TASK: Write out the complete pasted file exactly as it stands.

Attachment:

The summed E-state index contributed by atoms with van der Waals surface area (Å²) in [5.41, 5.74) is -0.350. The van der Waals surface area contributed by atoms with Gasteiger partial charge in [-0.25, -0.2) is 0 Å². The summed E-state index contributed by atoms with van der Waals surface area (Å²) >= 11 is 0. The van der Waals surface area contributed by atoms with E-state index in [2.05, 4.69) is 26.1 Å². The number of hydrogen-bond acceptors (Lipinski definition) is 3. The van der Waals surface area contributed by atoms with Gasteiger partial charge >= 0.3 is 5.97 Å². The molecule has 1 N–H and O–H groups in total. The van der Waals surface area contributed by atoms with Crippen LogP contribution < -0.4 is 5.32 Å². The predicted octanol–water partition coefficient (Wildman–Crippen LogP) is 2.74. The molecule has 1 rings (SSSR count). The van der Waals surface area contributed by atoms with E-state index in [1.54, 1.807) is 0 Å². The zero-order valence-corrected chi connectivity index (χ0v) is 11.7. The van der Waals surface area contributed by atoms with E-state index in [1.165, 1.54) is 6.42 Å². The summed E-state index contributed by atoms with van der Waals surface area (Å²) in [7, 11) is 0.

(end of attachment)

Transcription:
The summed E-state index contributed by atoms with van der Waals surface area (Å²) in [5.41, 5.74) is -0.350. The van der Waals surface area contributed by atoms with Gasteiger partial charge in [-0.25, -0.2) is 0 Å². The summed E-state index contributed by atoms with van der Waals surface area (Å²) >= 11 is 0. The van der Waals surface area contributed by atoms with E-state index in [2.05, 4.69) is 26.1 Å². The number of hydrogen-bond acceptors (Lipinski definition) is 3. The van der Waals surface area contributed by atoms with Gasteiger partial charge >= 0.3 is 5.97 Å². The molecule has 1 N–H and O–H groups in total. The van der Waals surface area contributed by atoms with Crippen LogP contribution < -0.4 is 5.32 Å². The predicted octanol–water partition coefficient (Wildman–Crippen LogP) is 2.74. The molecule has 1 rings (SSSR count). The van der Waals surface area contributed by atoms with E-state index in [1.54, 1.807) is 0 Å². The zero-order valence-corrected chi connectivity index (χ0v) is 11.7. The van der Waals surface area contributed by atoms with E-state index in [1.165, 1.54) is 6.42 Å². The summed E-state index contributed by atoms with van der Waals surface area (Å²) in [7, 11) is 0.